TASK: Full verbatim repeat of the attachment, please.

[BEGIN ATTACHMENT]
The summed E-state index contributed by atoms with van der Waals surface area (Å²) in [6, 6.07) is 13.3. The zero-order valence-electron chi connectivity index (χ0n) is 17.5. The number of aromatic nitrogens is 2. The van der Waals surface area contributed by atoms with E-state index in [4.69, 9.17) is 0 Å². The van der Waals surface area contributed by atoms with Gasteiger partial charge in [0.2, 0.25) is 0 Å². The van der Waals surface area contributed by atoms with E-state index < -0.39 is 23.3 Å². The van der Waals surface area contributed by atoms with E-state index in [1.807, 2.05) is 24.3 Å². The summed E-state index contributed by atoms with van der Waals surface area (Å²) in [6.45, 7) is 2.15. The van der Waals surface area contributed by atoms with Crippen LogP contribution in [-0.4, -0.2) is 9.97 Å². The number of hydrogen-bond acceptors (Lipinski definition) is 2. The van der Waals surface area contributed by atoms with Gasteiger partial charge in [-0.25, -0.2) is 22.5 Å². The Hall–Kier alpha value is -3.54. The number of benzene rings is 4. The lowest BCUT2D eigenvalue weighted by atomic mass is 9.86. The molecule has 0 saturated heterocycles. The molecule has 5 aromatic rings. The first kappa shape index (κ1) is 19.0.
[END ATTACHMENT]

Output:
The summed E-state index contributed by atoms with van der Waals surface area (Å²) in [6, 6.07) is 13.3. The zero-order valence-electron chi connectivity index (χ0n) is 17.5. The number of aromatic nitrogens is 2. The van der Waals surface area contributed by atoms with E-state index in [4.69, 9.17) is 0 Å². The van der Waals surface area contributed by atoms with Gasteiger partial charge in [0.2, 0.25) is 0 Å². The van der Waals surface area contributed by atoms with E-state index < -0.39 is 23.3 Å². The van der Waals surface area contributed by atoms with E-state index in [1.807, 2.05) is 24.3 Å². The summed E-state index contributed by atoms with van der Waals surface area (Å²) in [6.45, 7) is 2.15. The van der Waals surface area contributed by atoms with Crippen LogP contribution in [-0.4, -0.2) is 9.97 Å². The number of hydrogen-bond acceptors (Lipinski definition) is 2. The van der Waals surface area contributed by atoms with Gasteiger partial charge in [-0.25, -0.2) is 22.5 Å². The Hall–Kier alpha value is -3.54. The number of benzene rings is 4. The lowest BCUT2D eigenvalue weighted by atomic mass is 9.86. The molecule has 0 saturated heterocycles. The molecule has 5 aromatic rings. The first kappa shape index (κ1) is 19.0.